Friday, May 21, 2010


In these years since I stopped working I’ve had the luxury of extra time to do what I choose. I’ve long been curious about a variety of things, so I’ve had a chance to satisfy (or at least begin satisfying) my curiosity. At the same time there are resources now available that were unheard of in earlier days.

Specifically, The Teaching Company and online websites are portals through which anyone can pass. A while ago I wrote about watching “Big History,” a course that covers pretty much everything from the Big Bang to the present. It was created and is delivered in 48 half-hour lectures by Prof. David Christian of San Diego State University.

Since then I’ve finished 36 lectures on the Classical Archaeology of Ancient Greece & Rome. The teacher was Prof. John Hale from the University of Louisville. We chose to do this course as prep for our upcoming trip to Greece. I liked it a lot, learned a lot, and Prof. Hale was an excellent teacher. So much so that we’ve started another course with him, the Greek and Persian Wars. Turns out we are familiar with some of the Persian side of the story as a result of our trip to Iran last year. And it’s more prep for Greece.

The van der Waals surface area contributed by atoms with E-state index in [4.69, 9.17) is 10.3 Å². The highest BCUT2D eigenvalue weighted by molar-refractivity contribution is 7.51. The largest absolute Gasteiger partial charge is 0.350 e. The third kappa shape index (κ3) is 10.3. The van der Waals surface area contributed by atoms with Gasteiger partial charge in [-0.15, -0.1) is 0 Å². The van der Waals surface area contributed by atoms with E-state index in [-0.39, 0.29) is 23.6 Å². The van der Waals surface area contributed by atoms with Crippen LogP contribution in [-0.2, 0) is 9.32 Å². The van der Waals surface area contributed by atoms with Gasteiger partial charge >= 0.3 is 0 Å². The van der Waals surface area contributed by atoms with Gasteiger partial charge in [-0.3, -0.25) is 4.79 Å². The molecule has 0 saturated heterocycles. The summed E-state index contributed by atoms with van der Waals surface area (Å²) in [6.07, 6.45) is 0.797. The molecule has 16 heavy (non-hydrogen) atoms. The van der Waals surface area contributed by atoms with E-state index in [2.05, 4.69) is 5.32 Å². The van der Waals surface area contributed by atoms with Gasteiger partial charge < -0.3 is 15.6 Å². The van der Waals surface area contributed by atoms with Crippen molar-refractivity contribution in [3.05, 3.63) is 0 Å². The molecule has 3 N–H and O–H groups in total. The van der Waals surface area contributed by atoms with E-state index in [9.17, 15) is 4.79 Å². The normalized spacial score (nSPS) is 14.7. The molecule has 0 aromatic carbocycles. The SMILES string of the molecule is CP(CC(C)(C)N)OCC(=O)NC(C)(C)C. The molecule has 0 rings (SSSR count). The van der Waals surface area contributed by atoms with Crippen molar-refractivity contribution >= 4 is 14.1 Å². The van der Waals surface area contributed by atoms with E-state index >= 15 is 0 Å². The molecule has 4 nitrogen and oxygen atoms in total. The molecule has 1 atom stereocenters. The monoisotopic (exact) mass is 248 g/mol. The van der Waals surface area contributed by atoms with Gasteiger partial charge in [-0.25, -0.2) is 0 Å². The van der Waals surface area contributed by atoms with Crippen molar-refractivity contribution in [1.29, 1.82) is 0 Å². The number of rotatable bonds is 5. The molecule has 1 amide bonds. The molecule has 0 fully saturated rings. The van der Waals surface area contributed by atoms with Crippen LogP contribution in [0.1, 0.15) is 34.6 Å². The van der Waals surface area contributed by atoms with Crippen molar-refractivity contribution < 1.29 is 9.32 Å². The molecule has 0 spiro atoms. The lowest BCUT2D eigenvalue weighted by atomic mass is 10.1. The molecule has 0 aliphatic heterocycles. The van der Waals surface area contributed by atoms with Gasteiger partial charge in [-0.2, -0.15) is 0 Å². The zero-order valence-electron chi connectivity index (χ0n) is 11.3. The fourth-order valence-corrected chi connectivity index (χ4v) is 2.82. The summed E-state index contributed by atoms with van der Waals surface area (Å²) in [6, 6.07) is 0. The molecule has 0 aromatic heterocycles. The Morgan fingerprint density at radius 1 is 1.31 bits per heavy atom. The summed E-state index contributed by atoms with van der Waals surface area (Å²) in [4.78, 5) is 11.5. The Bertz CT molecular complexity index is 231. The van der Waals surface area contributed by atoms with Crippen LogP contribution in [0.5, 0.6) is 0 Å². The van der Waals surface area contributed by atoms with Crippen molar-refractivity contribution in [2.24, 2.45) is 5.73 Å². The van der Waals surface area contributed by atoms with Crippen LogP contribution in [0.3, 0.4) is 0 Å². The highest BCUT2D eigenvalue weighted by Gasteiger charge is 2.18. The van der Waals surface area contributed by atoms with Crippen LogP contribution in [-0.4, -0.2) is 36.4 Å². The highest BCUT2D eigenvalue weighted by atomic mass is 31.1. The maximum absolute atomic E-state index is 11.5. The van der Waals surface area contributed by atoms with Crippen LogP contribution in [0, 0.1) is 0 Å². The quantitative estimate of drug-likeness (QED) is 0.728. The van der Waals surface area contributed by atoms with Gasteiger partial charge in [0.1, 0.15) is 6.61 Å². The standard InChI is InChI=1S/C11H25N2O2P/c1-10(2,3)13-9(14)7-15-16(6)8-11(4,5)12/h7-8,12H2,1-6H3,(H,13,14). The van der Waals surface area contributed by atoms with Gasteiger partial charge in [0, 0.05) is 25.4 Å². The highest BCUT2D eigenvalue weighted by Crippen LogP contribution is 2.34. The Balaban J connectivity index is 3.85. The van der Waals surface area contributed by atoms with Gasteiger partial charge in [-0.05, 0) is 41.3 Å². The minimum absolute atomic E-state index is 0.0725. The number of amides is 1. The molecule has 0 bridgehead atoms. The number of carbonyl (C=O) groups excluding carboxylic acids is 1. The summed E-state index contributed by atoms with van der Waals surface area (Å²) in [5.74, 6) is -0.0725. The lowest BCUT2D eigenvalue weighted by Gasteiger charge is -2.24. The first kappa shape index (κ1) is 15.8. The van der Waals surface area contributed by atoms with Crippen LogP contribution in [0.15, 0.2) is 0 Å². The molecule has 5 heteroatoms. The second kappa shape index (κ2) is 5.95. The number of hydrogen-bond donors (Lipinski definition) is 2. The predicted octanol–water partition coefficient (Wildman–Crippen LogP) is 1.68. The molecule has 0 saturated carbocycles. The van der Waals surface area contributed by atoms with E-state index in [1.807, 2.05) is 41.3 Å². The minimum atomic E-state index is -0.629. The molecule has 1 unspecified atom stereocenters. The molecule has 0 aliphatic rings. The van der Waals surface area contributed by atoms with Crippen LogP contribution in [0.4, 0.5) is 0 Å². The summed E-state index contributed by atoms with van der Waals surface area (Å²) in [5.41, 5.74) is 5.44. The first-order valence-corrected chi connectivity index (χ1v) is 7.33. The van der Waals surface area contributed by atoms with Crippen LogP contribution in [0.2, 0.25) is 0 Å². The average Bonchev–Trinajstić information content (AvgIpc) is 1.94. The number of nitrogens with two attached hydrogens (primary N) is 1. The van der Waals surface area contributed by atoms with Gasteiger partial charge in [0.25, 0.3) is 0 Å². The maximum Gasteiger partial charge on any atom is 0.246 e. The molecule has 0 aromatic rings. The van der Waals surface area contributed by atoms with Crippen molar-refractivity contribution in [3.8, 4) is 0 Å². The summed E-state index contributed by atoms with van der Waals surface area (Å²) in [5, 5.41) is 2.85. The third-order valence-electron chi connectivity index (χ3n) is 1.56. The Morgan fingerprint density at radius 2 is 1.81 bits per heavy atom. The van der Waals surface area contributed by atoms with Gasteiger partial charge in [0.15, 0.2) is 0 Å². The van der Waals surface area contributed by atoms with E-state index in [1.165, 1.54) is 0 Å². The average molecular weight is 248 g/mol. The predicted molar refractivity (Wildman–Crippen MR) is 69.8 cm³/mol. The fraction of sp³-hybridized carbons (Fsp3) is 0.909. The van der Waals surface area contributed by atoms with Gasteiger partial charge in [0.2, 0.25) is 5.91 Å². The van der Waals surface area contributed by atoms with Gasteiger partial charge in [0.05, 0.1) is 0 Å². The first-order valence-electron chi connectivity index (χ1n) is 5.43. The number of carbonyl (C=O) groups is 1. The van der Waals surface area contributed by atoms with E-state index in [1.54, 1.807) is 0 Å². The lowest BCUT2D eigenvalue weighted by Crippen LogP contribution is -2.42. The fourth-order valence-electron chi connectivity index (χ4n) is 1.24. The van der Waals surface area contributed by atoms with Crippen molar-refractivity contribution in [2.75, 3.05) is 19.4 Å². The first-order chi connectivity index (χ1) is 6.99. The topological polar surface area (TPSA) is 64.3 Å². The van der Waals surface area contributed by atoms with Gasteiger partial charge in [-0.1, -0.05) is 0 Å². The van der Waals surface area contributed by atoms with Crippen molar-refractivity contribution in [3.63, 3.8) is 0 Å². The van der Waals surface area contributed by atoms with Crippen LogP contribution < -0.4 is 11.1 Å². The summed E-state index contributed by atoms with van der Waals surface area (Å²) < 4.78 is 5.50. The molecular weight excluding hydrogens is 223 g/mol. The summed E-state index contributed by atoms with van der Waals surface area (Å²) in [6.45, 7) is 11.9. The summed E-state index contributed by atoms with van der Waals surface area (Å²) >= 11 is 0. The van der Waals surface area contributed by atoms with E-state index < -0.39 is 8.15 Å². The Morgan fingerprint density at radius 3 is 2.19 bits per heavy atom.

Already purchased from The Teaching Company and waiting in the wings are:

Art Across the Ages – 48 lectures delivered by Prof. Ori Soltes of Georgetown University

Museum Masterpieces – 24 lectures about the Metropolitan Museum collection, taught by Prof. Richard Brettell from the U. of Texas at Dallas

Exploring the Roots of Religion, another course taught by Prof. Hale.

I’ve also found a goldmine of online learning resources. Many universities, such as Yale, offer free education. There is iTunesU, YouTube Education, Academic Earth, and lots more. I intend to take advantage of them in the near future.

What interests you? I’m sure that whatever it is, you too can satisfy your curiosity if you’d like to.


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